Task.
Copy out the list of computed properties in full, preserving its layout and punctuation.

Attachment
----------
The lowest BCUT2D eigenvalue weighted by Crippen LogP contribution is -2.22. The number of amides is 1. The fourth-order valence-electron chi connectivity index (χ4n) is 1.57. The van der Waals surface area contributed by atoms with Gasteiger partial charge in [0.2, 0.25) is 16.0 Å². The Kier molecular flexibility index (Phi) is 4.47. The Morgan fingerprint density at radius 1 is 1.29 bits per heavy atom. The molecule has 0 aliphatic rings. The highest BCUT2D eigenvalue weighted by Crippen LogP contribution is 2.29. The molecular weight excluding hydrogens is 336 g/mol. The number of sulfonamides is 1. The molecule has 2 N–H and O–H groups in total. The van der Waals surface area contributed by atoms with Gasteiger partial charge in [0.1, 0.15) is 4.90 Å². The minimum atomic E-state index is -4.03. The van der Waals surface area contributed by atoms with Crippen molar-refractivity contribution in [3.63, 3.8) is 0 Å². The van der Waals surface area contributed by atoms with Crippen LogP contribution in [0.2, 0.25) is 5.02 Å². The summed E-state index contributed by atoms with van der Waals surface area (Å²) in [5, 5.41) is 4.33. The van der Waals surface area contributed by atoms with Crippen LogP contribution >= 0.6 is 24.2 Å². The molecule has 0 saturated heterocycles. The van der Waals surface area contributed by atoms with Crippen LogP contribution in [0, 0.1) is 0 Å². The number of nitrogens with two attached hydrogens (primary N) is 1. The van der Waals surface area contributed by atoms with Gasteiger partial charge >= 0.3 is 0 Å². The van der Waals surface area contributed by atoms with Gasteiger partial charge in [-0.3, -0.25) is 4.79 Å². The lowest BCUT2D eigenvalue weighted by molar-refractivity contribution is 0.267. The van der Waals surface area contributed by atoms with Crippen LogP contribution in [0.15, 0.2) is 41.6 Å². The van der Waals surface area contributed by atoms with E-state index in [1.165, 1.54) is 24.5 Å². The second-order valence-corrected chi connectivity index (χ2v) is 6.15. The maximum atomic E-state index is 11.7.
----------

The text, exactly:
The lowest BCUT2D eigenvalue weighted by Crippen LogP contribution is -2.22. The number of amides is 1. The fourth-order valence-electron chi connectivity index (χ4n) is 1.57. The van der Waals surface area contributed by atoms with Gasteiger partial charge in [0.2, 0.25) is 16.0 Å². The Kier molecular flexibility index (Phi) is 4.47. The Morgan fingerprint density at radius 1 is 1.29 bits per heavy atom. The molecule has 0 aliphatic rings. The highest BCUT2D eigenvalue weighted by Crippen LogP contribution is 2.29. The molecular weight excluding hydrogens is 336 g/mol. The number of sulfonamides is 1. The molecule has 2 N–H and O–H groups in total. The van der Waals surface area contributed by atoms with Gasteiger partial charge in [0.1, 0.15) is 4.90 Å². The minimum atomic E-state index is -4.03. The van der Waals surface area contributed by atoms with Crippen molar-refractivity contribution in [3.63, 3.8) is 0 Å². The van der Waals surface area contributed by atoms with Crippen LogP contribution in [0.2, 0.25) is 5.02 Å². The summed E-state index contributed by atoms with van der Waals surface area (Å²) in [5, 5.41) is 4.33. The van der Waals surface area contributed by atoms with Crippen LogP contribution >= 0.6 is 24.2 Å². The molecule has 0 saturated heterocycles. The van der Waals surface area contributed by atoms with Crippen LogP contribution in [0, 0.1) is 0 Å². The number of nitrogens with two attached hydrogens (primary N) is 1. The van der Waals surface area contributed by atoms with Gasteiger partial charge >= 0.3 is 0 Å². The van der Waals surface area contributed by atoms with Gasteiger partial charge in [-0.3, -0.25) is 4.79 Å². The lowest BCUT2D eigenvalue weighted by molar-refractivity contribution is 0.267. The van der Waals surface area contributed by atoms with Crippen LogP contribution in [0.15, 0.2) is 41.6 Å². The van der Waals surface area contributed by atoms with E-state index in [1.165, 1.54) is 24.5 Å². The second-order valence-corrected chi connectivity index (χ2v) is 6.15. The maximum atomic E-state index is 11.7.